About 20 some-odd years ago, right about this time, I was in a state of gut-wrenching dread.
Like dozens of other students just like me, I was lining up to see if I had pulled off a minor miracle and passed Dr. Morty Yalovsky's dreaded Statistics class at McGill University.
The barely-just-over-the-wire sympathy mark of 60 restored my faith in a higher power, and solidified my view that numbers were bad, unless they were yours in the bank.
So here's how I know times have changed big-time:
Numbers have become entertainment.
Analytics, once the raw material and domain of accountants and the most
hardcore geeks, have gone mainstream and have become--may I even
Google Analytics slices, dices, shreds and dreadlocks visitation to Surprise Central, not to mention my company Airborne Mobile's site, in a manner so detailed that I know what clothes you are wearing and what you're sipping while reading 'em.
Lijit, the majestic search engine I use for this blog (and a Godsend while researching my own stuff for my Pow! book), provides me with a weekly analysis--for free!--that just five years ago, I'd have to pay some consultancy thousands of dollars for. (And makes me wonder why in the world people are searching here for "Pink Polka".)
Then there's Xobni, the greatest thing to happen to Microsoft Outlook since...well, since Microsoft Outlook. While it does an incredible job of tracking emails and searching for people and things within them, it also crunches them into a statistical treasure trove of the essential and the sublime.
For ex, Xobni (that's "Inbox" backwards; how clever) ranks my contacts' email behavior by how many they sent me, how fast they respond, what time of day they do, what day they do the most (I can go on for hours here if I want to). I can also reverse the look and see how I do amongst all these parameters as well. The stuff is so fascinating and revealing that sometimes I find myself ignoring the emails themselves, instead too absorbed in the minutiae about them.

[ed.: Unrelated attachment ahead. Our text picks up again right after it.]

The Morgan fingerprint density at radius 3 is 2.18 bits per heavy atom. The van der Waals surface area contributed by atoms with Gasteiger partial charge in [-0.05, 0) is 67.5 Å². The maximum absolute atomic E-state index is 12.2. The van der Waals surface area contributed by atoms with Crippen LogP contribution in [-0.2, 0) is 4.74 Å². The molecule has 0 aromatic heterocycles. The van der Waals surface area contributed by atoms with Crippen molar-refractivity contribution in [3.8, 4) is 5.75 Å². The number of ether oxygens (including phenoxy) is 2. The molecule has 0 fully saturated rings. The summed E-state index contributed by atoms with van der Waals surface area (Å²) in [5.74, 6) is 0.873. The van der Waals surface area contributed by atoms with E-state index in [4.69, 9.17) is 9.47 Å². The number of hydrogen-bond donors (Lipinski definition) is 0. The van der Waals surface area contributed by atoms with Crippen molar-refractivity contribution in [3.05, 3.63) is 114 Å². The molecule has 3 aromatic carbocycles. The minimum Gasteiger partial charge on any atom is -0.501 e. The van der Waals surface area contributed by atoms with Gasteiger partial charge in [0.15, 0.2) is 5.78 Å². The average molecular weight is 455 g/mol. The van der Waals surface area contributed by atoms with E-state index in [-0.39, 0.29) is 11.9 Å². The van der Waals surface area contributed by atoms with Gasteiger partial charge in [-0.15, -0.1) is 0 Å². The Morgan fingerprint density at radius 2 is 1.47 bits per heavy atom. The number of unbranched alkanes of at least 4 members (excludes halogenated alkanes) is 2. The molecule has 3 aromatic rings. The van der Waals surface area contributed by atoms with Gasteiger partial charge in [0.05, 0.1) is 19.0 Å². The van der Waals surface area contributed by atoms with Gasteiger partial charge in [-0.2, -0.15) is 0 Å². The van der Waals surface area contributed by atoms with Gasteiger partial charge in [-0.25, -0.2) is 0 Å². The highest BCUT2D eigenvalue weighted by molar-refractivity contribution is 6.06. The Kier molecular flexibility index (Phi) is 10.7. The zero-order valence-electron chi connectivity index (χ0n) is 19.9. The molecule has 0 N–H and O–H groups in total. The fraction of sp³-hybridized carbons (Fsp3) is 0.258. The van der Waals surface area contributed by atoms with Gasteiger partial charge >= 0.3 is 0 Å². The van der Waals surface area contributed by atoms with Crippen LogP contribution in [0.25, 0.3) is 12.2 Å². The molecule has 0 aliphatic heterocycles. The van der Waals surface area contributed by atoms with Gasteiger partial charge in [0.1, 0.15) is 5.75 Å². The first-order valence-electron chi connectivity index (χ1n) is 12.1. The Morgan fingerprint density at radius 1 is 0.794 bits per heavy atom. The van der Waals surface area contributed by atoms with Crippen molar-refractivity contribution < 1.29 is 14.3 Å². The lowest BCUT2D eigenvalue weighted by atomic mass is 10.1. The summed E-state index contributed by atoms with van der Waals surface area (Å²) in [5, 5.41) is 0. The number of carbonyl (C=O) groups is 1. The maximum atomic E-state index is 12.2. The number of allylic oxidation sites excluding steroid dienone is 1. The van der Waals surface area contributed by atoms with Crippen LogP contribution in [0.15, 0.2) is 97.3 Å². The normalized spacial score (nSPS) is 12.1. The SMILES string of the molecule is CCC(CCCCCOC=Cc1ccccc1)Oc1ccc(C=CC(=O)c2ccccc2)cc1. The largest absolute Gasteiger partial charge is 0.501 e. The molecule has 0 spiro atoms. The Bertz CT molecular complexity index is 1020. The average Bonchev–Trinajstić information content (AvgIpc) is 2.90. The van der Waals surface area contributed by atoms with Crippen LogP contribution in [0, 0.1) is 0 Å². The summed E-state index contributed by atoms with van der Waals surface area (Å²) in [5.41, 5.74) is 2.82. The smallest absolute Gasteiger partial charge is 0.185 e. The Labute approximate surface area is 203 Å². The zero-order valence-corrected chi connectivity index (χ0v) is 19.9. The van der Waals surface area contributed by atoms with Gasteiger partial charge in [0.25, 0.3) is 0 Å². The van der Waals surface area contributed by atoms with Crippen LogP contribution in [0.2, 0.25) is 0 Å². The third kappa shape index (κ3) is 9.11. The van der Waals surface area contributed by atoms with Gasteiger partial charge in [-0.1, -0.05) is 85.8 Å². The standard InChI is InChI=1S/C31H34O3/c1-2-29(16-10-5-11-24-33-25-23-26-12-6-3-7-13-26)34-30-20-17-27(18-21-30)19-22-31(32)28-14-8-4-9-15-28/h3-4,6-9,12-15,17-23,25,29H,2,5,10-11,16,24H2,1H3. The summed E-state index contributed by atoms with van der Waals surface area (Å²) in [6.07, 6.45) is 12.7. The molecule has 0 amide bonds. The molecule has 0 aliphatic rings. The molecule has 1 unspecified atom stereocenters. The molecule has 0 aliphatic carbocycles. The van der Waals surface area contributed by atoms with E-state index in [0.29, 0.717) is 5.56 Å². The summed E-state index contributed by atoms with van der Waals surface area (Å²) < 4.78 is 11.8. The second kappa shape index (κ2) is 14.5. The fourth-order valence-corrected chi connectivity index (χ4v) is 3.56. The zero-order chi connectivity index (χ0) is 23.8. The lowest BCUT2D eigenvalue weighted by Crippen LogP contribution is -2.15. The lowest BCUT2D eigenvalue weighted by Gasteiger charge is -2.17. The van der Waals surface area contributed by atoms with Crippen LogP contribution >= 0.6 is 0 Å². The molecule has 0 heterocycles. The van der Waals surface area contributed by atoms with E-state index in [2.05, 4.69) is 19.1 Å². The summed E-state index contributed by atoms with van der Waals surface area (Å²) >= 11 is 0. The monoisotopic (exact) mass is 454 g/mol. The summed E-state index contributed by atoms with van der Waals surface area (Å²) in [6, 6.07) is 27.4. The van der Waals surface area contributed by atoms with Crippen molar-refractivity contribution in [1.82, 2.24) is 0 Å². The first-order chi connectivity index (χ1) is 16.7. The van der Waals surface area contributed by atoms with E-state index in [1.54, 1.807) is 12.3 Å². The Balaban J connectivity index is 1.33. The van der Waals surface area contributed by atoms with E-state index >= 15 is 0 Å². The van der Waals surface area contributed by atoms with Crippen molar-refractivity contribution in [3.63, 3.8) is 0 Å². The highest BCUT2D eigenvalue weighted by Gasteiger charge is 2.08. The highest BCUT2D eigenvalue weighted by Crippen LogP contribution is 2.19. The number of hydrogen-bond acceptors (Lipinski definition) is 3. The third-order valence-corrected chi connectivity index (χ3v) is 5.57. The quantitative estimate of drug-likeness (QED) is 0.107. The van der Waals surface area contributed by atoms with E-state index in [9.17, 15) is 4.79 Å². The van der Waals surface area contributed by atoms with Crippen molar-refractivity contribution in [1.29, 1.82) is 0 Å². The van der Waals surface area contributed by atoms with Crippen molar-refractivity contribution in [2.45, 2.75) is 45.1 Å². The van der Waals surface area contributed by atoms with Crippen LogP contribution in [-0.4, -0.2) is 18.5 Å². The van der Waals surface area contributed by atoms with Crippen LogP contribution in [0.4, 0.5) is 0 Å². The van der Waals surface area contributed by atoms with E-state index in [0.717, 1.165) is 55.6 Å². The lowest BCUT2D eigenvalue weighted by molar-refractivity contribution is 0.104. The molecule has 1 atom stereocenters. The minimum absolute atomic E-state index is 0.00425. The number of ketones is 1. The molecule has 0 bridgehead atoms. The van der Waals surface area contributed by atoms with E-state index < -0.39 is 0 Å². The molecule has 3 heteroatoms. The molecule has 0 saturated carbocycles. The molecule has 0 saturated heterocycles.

The "Funalytics" movement goes further. In this month's Fast Company, USC prof Marientina Gotsis talks about merging real-world physical activity into a gaming framework (one step further than the Apple/Nike+ iPod/running shoe marriage I suppose, itself documented as part of Wired's cover story this month). She says:
"It doesn't make sense that your Wii Fit data shouldn't be consolidated into the same system that your doctor uses for tracking your health.
"Right now, there are practically no interesting applications out there that let you use your personal sensor data or health records to have a fun gaming experience. That's going to change."
Change it will. And in a manner guaranteed to Surprise and open up new doors of perception. In fact, I suspect that stats and data, and those who can interpret them in a unique and somewhat twisted manner, will become the new breed of media stars.
And perhaps even more importantly, it may do for college stats classes everywhere what video games, the 'Net and CGI did for computer classes--make them hip.